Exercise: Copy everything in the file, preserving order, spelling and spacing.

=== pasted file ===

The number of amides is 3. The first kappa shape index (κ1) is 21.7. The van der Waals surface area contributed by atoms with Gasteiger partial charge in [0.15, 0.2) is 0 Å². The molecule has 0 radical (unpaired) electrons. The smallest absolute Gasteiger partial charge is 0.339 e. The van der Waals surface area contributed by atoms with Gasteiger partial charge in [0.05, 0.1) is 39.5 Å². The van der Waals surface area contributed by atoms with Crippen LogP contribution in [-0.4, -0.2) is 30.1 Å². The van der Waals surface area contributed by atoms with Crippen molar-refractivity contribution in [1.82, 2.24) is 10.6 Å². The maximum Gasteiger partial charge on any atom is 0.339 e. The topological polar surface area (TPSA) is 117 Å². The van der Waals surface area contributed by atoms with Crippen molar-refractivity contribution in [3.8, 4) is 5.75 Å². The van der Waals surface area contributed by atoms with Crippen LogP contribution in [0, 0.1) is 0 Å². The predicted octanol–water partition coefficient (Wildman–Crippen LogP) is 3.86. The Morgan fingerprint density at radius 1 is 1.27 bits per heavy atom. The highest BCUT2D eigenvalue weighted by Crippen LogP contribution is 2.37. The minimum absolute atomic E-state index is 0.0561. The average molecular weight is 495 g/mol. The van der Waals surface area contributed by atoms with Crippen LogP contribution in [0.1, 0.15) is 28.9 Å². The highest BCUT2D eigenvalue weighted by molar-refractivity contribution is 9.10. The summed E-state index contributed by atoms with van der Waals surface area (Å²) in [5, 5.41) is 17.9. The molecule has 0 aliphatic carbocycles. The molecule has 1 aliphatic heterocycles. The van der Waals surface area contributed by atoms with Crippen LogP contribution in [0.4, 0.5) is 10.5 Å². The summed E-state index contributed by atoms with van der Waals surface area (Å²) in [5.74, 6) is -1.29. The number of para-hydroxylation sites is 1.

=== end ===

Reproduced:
The number of amides is 3. The first kappa shape index (κ1) is 21.7. The van der Waals surface area contributed by atoms with Gasteiger partial charge in [0.15, 0.2) is 0 Å². The molecule has 0 radical (unpaired) electrons. The smallest absolute Gasteiger partial charge is 0.339 e. The van der Waals surface area contributed by atoms with Gasteiger partial charge in [0.05, 0.1) is 39.5 Å². The van der Waals surface area contributed by atoms with Crippen LogP contribution in [-0.4, -0.2) is 30.1 Å². The van der Waals surface area contributed by atoms with Crippen molar-refractivity contribution in [1.82, 2.24) is 10.6 Å². The maximum Gasteiger partial charge on any atom is 0.339 e. The topological polar surface area (TPSA) is 117 Å². The van der Waals surface area contributed by atoms with Crippen molar-refractivity contribution in [3.8, 4) is 5.75 Å². The van der Waals surface area contributed by atoms with Crippen LogP contribution in [0, 0.1) is 0 Å². The predicted octanol–water partition coefficient (Wildman–Crippen LogP) is 3.86. The Morgan fingerprint density at radius 1 is 1.27 bits per heavy atom. The highest BCUT2D eigenvalue weighted by Crippen LogP contribution is 2.37. The minimum absolute atomic E-state index is 0.0561. The average molecular weight is 495 g/mol. The van der Waals surface area contributed by atoms with Crippen LogP contribution in [0.1, 0.15) is 28.9 Å². The highest BCUT2D eigenvalue weighted by molar-refractivity contribution is 9.10. The summed E-state index contributed by atoms with van der Waals surface area (Å²) in [5, 5.41) is 17.9. The molecule has 0 aliphatic carbocycles. The molecule has 1 aliphatic heterocycles. The van der Waals surface area contributed by atoms with Crippen LogP contribution in [0.4, 0.5) is 10.5 Å². The summed E-state index contributed by atoms with van der Waals surface area (Å²) in [5.74, 6) is -1.29. The number of para-hydroxylation sites is 1.